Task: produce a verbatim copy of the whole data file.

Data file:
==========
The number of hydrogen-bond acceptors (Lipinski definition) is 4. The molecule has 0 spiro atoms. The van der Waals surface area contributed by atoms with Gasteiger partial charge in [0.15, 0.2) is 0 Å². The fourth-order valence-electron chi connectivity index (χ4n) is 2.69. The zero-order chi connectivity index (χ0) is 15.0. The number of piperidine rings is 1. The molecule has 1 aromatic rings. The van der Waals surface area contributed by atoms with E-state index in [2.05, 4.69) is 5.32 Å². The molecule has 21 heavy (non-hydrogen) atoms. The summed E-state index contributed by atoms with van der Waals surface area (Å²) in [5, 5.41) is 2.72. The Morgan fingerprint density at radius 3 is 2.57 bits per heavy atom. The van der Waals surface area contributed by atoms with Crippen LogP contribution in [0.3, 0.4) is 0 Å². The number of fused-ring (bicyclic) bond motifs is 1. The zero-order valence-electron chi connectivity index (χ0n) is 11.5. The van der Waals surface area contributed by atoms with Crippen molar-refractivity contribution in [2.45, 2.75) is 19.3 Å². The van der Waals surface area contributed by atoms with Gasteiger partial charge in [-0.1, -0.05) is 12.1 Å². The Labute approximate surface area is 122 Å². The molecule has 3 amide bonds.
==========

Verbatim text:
The number of hydrogen-bond acceptors (Lipinski definition) is 4. The molecule has 0 spiro atoms. The van der Waals surface area contributed by atoms with Gasteiger partial charge in [0.15, 0.2) is 0 Å². The fourth-order valence-electron chi connectivity index (χ4n) is 2.69. The zero-order chi connectivity index (χ0) is 15.0. The number of piperidine rings is 1. The molecule has 1 aromatic rings. The van der Waals surface area contributed by atoms with E-state index in [2.05, 4.69) is 5.32 Å². The molecule has 21 heavy (non-hydrogen) atoms. The summed E-state index contributed by atoms with van der Waals surface area (Å²) in [5, 5.41) is 2.72. The Morgan fingerprint density at radius 3 is 2.57 bits per heavy atom. The van der Waals surface area contributed by atoms with Crippen LogP contribution in [0.3, 0.4) is 0 Å². The number of fused-ring (bicyclic) bond motifs is 1. The zero-order valence-electron chi connectivity index (χ0n) is 11.5. The van der Waals surface area contributed by atoms with Crippen molar-refractivity contribution in [2.45, 2.75) is 19.3 Å². The van der Waals surface area contributed by atoms with Gasteiger partial charge in [-0.1, -0.05) is 12.1 Å². The Labute approximate surface area is 122 Å². The molecule has 3 amide bonds.